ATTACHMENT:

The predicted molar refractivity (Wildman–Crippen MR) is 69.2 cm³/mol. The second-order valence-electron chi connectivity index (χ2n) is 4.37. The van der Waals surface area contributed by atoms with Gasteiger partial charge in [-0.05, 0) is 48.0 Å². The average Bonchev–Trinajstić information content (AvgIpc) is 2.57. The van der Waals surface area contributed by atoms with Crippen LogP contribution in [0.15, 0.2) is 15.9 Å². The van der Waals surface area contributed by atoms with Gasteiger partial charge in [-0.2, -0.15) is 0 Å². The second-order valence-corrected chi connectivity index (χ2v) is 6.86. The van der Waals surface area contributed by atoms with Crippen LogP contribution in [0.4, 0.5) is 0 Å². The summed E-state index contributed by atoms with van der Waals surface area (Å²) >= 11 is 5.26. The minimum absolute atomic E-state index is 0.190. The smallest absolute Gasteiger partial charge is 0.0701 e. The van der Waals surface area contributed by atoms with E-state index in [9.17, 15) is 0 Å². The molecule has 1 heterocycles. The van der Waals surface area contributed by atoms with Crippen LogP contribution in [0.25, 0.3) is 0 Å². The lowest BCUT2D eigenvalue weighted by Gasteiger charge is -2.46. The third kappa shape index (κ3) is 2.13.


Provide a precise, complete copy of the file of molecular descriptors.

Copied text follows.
The predicted molar refractivity (Wildman–Crippen MR) is 69.2 cm³/mol. The second-order valence-electron chi connectivity index (χ2n) is 4.37. The van der Waals surface area contributed by atoms with Gasteiger partial charge in [-0.05, 0) is 48.0 Å². The average Bonchev–Trinajstić information content (AvgIpc) is 2.57. The van der Waals surface area contributed by atoms with Crippen LogP contribution in [0.15, 0.2) is 15.9 Å². The van der Waals surface area contributed by atoms with Gasteiger partial charge in [-0.2, -0.15) is 0 Å². The second-order valence-corrected chi connectivity index (χ2v) is 6.86. The van der Waals surface area contributed by atoms with Crippen LogP contribution in [0.4, 0.5) is 0 Å². The summed E-state index contributed by atoms with van der Waals surface area (Å²) >= 11 is 5.26. The minimum absolute atomic E-state index is 0.190. The smallest absolute Gasteiger partial charge is 0.0701 e. The van der Waals surface area contributed by atoms with E-state index in [9.17, 15) is 0 Å². The molecule has 1 heterocycles. The van der Waals surface area contributed by atoms with Crippen LogP contribution in [0.25, 0.3) is 0 Å². The lowest BCUT2D eigenvalue weighted by Gasteiger charge is -2.46. The third kappa shape index (κ3) is 2.13.